International Dyslexia Association's
Definition of Dyslexia
"Dyslexia is a specific learning disability that is neurobiological in origin. It is characterized by difficulties with accurate and/or fluent word recognition and by poor spelling and decoding abilities. These difficulties typically result from a deficit in the phonological component of language that is often unexpected in relation to other cognitive abilities and the provision of effective classroom instruction. Secondary consequences may include problems in reading comprehension and reduced reading experience that can impede growth of vocabulary and background knowledge."
I love this more positive definition written by Cheri Rae in Dyslexialand:
"Dyslexia is a specific learning ability, neurobiological in origin. It is typically characterized by strengths that may include creative expression, athletic performance, and scientific discovery. The individual with dyslexia often exhibits strengths in big-picture concepts, thinking outside the box, making unexpected connections, and demonstrates an intuitive sense of understanding of people and navigating the natural world. Secondary strengths include a unique learning style that may be visual, auditory, or kinesthetic. The ability to demonstrate knowledge other than with the written word, and a canny sense of entrepreneurialism that may lead to great innovations and financial success.”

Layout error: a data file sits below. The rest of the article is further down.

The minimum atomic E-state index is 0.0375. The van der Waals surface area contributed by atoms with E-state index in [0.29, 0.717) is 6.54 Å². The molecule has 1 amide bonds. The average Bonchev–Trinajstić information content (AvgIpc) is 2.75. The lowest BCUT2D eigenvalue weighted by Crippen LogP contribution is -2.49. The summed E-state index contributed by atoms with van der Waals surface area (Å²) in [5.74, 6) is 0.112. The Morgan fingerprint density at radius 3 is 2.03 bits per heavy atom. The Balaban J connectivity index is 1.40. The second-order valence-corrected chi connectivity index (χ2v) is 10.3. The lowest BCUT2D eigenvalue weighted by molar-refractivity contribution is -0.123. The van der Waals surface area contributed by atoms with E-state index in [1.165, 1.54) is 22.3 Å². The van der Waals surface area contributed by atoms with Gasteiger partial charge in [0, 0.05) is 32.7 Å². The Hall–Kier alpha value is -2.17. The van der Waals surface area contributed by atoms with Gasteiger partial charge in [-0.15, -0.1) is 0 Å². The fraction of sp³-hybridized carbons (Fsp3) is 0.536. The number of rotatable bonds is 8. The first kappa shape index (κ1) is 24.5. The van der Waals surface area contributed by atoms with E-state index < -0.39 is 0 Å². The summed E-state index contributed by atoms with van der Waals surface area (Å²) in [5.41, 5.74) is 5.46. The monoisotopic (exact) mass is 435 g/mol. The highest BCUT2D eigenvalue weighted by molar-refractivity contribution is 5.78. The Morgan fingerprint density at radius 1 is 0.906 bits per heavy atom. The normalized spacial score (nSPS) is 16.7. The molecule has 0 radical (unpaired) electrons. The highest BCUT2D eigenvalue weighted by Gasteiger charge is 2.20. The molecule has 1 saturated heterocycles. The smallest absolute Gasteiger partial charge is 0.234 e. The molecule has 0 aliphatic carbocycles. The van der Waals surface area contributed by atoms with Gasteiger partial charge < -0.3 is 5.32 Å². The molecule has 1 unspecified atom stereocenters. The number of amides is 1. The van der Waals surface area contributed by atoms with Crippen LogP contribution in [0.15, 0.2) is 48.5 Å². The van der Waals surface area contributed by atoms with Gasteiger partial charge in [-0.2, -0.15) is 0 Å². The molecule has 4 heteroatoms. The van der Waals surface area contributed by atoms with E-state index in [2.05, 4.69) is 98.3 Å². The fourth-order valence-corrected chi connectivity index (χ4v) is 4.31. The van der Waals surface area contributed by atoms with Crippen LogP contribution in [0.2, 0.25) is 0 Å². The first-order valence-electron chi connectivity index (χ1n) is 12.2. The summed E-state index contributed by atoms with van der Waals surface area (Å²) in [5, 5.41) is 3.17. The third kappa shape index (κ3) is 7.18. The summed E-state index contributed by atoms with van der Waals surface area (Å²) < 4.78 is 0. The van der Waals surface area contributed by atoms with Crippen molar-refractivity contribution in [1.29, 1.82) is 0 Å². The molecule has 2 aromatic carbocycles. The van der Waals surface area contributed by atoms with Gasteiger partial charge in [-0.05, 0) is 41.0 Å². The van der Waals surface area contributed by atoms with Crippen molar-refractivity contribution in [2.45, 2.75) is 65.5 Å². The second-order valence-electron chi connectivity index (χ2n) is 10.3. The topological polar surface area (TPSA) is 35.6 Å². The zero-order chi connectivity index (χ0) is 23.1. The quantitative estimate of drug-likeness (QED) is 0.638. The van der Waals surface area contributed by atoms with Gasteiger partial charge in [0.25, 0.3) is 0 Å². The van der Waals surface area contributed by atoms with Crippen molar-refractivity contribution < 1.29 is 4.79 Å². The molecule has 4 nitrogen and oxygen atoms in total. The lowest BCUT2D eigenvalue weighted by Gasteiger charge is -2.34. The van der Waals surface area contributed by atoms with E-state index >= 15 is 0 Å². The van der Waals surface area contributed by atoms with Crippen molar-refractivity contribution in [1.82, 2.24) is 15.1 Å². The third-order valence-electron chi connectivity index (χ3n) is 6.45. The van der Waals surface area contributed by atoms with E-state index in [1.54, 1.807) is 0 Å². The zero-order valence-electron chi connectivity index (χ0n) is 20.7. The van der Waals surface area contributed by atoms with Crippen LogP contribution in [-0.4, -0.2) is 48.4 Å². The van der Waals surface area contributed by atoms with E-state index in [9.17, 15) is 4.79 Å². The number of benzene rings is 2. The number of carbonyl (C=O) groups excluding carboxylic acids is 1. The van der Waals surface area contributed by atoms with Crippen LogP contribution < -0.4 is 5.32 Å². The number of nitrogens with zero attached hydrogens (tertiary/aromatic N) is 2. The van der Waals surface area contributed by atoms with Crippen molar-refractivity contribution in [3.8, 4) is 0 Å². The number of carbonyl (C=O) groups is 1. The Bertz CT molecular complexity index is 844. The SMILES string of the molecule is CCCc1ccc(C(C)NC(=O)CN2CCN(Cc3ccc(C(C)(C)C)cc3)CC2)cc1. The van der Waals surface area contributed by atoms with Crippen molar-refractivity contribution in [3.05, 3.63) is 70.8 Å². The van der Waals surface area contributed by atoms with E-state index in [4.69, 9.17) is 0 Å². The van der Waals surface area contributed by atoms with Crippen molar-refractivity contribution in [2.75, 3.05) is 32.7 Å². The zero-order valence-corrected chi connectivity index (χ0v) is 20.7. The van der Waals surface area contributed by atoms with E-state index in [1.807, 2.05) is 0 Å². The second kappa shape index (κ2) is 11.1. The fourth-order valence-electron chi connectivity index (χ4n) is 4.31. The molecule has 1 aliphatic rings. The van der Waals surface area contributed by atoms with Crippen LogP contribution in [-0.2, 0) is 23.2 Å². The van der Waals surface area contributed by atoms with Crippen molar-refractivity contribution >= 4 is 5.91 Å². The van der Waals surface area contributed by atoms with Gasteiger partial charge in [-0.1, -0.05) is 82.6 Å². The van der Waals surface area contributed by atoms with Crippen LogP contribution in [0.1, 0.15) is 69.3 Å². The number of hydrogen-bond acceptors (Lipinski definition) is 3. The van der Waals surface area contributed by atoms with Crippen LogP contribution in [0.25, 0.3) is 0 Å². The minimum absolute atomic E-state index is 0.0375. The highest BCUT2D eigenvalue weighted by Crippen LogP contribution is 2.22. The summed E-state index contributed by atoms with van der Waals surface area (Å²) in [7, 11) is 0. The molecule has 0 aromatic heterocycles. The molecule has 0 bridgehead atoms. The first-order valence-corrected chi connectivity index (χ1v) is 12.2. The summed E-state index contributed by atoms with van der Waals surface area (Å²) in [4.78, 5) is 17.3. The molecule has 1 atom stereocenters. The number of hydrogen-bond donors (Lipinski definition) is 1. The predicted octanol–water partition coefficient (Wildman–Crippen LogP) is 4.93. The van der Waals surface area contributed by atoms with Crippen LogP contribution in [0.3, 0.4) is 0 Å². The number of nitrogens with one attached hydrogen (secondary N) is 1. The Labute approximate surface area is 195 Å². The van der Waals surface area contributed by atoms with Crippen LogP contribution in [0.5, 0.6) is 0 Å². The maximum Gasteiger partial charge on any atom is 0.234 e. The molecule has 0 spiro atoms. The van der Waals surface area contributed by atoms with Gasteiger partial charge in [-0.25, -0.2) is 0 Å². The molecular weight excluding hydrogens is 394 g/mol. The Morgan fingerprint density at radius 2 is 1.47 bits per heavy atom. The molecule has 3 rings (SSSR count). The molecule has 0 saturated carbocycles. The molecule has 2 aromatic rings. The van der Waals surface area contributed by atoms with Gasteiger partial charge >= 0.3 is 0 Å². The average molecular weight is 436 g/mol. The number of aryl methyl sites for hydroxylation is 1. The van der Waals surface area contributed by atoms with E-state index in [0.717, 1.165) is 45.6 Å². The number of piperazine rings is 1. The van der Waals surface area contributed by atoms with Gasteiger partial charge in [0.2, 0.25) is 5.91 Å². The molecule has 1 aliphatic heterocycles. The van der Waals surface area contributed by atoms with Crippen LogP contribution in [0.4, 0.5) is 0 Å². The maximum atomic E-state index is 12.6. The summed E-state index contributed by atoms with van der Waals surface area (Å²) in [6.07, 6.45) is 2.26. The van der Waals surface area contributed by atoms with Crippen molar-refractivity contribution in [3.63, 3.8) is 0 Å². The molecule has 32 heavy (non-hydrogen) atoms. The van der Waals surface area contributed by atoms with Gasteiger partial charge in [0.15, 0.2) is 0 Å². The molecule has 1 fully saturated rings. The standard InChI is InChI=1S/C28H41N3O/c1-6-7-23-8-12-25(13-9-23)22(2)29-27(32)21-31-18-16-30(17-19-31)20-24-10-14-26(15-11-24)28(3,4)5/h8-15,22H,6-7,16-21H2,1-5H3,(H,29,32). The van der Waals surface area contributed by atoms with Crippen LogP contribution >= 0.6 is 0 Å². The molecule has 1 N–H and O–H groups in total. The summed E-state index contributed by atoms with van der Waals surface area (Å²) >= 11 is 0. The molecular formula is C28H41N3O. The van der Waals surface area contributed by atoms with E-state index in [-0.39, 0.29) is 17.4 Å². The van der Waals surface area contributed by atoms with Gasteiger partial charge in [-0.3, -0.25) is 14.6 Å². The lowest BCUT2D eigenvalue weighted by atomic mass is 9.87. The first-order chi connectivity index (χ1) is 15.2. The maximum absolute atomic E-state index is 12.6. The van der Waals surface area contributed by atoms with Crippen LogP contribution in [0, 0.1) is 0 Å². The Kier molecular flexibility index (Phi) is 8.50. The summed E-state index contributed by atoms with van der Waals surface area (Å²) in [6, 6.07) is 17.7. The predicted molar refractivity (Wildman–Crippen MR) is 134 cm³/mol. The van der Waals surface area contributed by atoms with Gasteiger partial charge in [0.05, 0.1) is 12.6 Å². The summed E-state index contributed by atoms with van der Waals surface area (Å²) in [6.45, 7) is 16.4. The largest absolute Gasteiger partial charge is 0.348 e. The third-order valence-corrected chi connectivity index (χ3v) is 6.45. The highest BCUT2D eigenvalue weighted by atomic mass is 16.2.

What Dyslexia is NOT:
*Dyslexia is NOT a result of low intelligence.
*People with dyslexia do NOT see backwards.
*Dyslexia is NOT a behavioral, psychological, motivational, or social problem.
"Understanding our children’s frustrations with dyslexia and giving them the tools to blossom will give them the confidence to reach their true potential. We can help our children channel their interests and talents and ignite the passion within.”
― Carolina Frohlich